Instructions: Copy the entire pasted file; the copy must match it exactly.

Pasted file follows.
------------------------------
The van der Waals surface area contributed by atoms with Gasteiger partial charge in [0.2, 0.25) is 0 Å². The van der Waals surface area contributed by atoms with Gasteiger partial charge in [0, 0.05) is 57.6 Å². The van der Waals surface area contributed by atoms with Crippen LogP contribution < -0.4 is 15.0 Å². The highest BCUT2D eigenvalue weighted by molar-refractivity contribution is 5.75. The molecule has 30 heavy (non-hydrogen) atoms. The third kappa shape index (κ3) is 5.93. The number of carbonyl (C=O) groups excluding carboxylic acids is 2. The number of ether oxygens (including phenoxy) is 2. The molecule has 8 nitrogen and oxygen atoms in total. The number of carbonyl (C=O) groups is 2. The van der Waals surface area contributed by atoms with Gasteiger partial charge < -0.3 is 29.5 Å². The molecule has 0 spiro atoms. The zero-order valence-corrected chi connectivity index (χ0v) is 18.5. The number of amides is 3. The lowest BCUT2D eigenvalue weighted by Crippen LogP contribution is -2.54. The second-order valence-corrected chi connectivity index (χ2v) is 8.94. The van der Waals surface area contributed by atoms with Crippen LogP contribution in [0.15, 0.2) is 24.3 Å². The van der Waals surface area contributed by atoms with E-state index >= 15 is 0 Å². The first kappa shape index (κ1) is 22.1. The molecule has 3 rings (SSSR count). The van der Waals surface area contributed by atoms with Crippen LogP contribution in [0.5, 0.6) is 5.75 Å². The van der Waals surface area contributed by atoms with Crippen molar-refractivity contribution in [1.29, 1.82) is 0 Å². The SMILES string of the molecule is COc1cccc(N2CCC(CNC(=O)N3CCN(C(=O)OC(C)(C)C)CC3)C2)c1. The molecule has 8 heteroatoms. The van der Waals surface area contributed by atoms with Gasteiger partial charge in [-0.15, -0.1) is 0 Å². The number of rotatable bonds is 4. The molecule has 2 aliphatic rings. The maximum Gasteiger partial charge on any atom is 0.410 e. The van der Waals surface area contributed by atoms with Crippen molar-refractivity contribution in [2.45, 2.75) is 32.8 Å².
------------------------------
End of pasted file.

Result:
The van der Waals surface area contributed by atoms with Gasteiger partial charge in [0.2, 0.25) is 0 Å². The van der Waals surface area contributed by atoms with Gasteiger partial charge in [0, 0.05) is 57.6 Å². The van der Waals surface area contributed by atoms with Crippen LogP contribution < -0.4 is 15.0 Å². The highest BCUT2D eigenvalue weighted by molar-refractivity contribution is 5.75. The molecule has 30 heavy (non-hydrogen) atoms. The third kappa shape index (κ3) is 5.93. The number of carbonyl (C=O) groups excluding carboxylic acids is 2. The number of ether oxygens (including phenoxy) is 2. The molecule has 8 nitrogen and oxygen atoms in total. The number of carbonyl (C=O) groups is 2. The van der Waals surface area contributed by atoms with Gasteiger partial charge < -0.3 is 29.5 Å². The molecule has 0 spiro atoms. The zero-order valence-corrected chi connectivity index (χ0v) is 18.5. The number of amides is 3. The lowest BCUT2D eigenvalue weighted by Crippen LogP contribution is -2.54. The second-order valence-corrected chi connectivity index (χ2v) is 8.94. The van der Waals surface area contributed by atoms with Crippen LogP contribution in [0.15, 0.2) is 24.3 Å². The van der Waals surface area contributed by atoms with E-state index >= 15 is 0 Å². The first kappa shape index (κ1) is 22.1. The molecule has 3 rings (SSSR count). The van der Waals surface area contributed by atoms with Crippen LogP contribution in [0.5, 0.6) is 5.75 Å². The van der Waals surface area contributed by atoms with Crippen molar-refractivity contribution in [1.29, 1.82) is 0 Å². The SMILES string of the molecule is COc1cccc(N2CCC(CNC(=O)N3CCN(C(=O)OC(C)(C)C)CC3)C2)c1. The molecule has 8 heteroatoms. The van der Waals surface area contributed by atoms with Gasteiger partial charge in [-0.15, -0.1) is 0 Å². The number of rotatable bonds is 4. The molecule has 2 aliphatic rings. The maximum Gasteiger partial charge on any atom is 0.410 e. The van der Waals surface area contributed by atoms with Crippen molar-refractivity contribution in [2.45, 2.75) is 32.8 Å².